Wired's got a good, non-geek-friendly review of the latest version of Ubuntu Linux, Gutsy Gibbon, which ships today. Ubuntu is the Linux for the rest of us, an operating system packaged for maximum enjoyment with minimum tweaking under the hood. I've been a full-time Ubuntu user for over a year now (and yes, I know that means I'm REALLY late delivering my big Switching to Ubuntu post, life got busy), and I could not be happier -- so much so that I just gave my last Powerbook (which I hadn't switched on in six months) away to a friend who needed a laptop, which means I no longer have anything except Linux machines in my office.
Gutsy carries a number of really smart looking enhancements that address my biggest pain-points with Ubuntu -- primarily the difficulty of configuring multiple displays and printing PDFs. I'm still eagerly awaiting a connection-sharing tool that's as elegant as the one in OS X, but apart from that, Gutsy's looking like a great upgrade.
I'm holding off for a couple of days, though. I bought my last Ubuntu machine, a Lenovo ThinkPad X60 tablet, from Emperor Linux, who charge a small premium for selling pre-installed, supported Ubuntu machines, and they advise me that they're rolling up some changes that will let the Gutsy graphics stuff Just Work with the tablet functionality.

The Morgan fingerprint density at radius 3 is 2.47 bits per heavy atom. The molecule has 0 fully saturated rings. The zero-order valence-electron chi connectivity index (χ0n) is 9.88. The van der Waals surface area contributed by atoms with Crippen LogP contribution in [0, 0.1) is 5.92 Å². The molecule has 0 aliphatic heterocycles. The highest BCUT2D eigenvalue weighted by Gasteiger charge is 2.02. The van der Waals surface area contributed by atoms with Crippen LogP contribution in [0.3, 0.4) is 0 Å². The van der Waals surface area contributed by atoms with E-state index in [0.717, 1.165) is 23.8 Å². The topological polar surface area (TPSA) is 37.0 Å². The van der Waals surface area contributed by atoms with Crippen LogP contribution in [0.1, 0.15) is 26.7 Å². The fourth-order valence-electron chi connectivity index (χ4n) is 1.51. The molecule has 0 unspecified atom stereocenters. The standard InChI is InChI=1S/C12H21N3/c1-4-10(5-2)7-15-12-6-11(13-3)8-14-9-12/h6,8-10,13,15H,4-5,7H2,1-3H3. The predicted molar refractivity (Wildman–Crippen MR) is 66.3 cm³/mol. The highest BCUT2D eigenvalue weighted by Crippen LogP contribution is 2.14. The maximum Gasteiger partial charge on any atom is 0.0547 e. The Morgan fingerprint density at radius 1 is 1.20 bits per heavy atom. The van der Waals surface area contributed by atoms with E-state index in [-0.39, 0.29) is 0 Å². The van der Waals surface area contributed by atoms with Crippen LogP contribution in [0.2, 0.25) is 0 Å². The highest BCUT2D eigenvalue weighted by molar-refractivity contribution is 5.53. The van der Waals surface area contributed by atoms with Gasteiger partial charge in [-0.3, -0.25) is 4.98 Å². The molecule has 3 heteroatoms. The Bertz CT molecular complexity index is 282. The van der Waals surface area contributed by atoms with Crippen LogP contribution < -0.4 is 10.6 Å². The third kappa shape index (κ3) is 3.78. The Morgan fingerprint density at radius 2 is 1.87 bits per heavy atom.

Other notable changes in Ubuntu 7.10 are the latest GNOME Desktop, which provides much improved drag-and-drop support to the user interface, and Compiz, the whiz-bang 3-D desktop effects package, which is enabled by default.
Ubuntu and the GNOME Desktop team have put considerable effort into improving the user experience for accessing many of Linux's under-the-hood options. A new graphical interface makes it much easier to make adjustments to monitor settings and set up a dual-monitor workstation -- both of which previously required using the command line.
Beyond these key enhancements, Gutsy Gibbon incorporates some of Mac OS X's most useful desktop traits to improve the user experience. New to this release is fast user-switching, a mimic of the same feature in OS X for switching between user accounts without logging out. Another nod to Apple is the improved Spotlight-like applet designed to search the hard drive and act as an application launcher. Printing has also been overhauled, and each print dialog now features a default virtual "PDF printer" which allows any application to output PDF files, something Mac OS X users will recognize.